Lots of interesting discussion about the new-look CBC news. Critics generally see the revamped style as too much about the hosts wandering around brightly coloured sets littered with flashing flat screens. My colleague Paul Wells writes about this “frantic kineticism,” before going on conclude, sagely I think, that the real question here is not about the packaging but how the CBC fills up all that time now available for news and current affairs.
Of course ultimately this should be about journalism rather than showbiz. Yet I think the way you sell your substance does matter. And so I wonder if the CBC hasn’t missed a chance to play up its heritage. I’m thinking, if I may boast a bit about the Maclean’s aesthetic, about the instinct that leads us to have our name on the front of this week’s magazine in the same striking sans-serif typeface as on the June 15, 1961 copy I have framed on the wall of my home office.
It’s not that the magazine hasn’t changed in all those decades. It’s different in every possible way. Except that it’s still Maclean’s. The idea is to tap into a sense of lineage, even a tinge of nostalgia. There’s a risk, naturally: you don’t want to seem fusty. But, as Don Draper teaches us, “There’s the rare occasion when the public can be engaged on a level beyond flash—they have a sentimental bond with the product.” If you can make an emotional connection, it’s a powerful thing.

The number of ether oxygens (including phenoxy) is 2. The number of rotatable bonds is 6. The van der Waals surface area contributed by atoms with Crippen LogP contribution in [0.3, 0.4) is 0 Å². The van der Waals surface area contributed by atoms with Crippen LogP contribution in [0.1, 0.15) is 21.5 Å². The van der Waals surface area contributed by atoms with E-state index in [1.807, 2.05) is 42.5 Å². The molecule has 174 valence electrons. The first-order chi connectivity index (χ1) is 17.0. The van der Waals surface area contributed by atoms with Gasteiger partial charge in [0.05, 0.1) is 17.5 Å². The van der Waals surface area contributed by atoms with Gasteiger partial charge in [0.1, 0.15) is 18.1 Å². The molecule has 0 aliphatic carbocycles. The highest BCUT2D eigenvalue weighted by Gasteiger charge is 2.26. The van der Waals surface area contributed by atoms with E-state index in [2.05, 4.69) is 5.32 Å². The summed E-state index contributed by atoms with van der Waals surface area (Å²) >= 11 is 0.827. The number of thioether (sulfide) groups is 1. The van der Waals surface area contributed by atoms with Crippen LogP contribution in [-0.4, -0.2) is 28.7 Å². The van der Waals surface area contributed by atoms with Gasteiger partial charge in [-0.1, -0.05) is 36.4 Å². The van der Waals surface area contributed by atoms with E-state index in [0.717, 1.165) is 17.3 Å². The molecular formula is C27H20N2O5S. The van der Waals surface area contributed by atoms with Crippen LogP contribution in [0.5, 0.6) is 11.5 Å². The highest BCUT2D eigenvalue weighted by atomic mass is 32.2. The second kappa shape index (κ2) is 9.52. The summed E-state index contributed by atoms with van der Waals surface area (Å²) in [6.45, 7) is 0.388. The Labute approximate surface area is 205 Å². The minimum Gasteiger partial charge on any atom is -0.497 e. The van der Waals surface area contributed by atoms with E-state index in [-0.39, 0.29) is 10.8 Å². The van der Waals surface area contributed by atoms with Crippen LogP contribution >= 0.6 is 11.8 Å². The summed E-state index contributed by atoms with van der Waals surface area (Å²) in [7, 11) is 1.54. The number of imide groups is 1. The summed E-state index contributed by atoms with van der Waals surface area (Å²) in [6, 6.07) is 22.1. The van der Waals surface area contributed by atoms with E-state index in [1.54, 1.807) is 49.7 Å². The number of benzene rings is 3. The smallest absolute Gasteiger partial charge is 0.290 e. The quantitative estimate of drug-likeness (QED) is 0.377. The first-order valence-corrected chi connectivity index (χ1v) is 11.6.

There’s been some kidding around about the gleaming counter Peter Mansbridge stands behind on the National’s new set when he chats with fellow journalists and guests. Some see it as a bar stripped of beer taps. But the more precise observation, made to me by an astute friend in broadcasting, is that it’s like a futuristic diner counter. Exactly. Peter needs an old-school Hamilton Beach milkshake mixer to soften the image—or some reference point to remind us that we’re watching a news service wasn’t generated out of nothing this past Monday.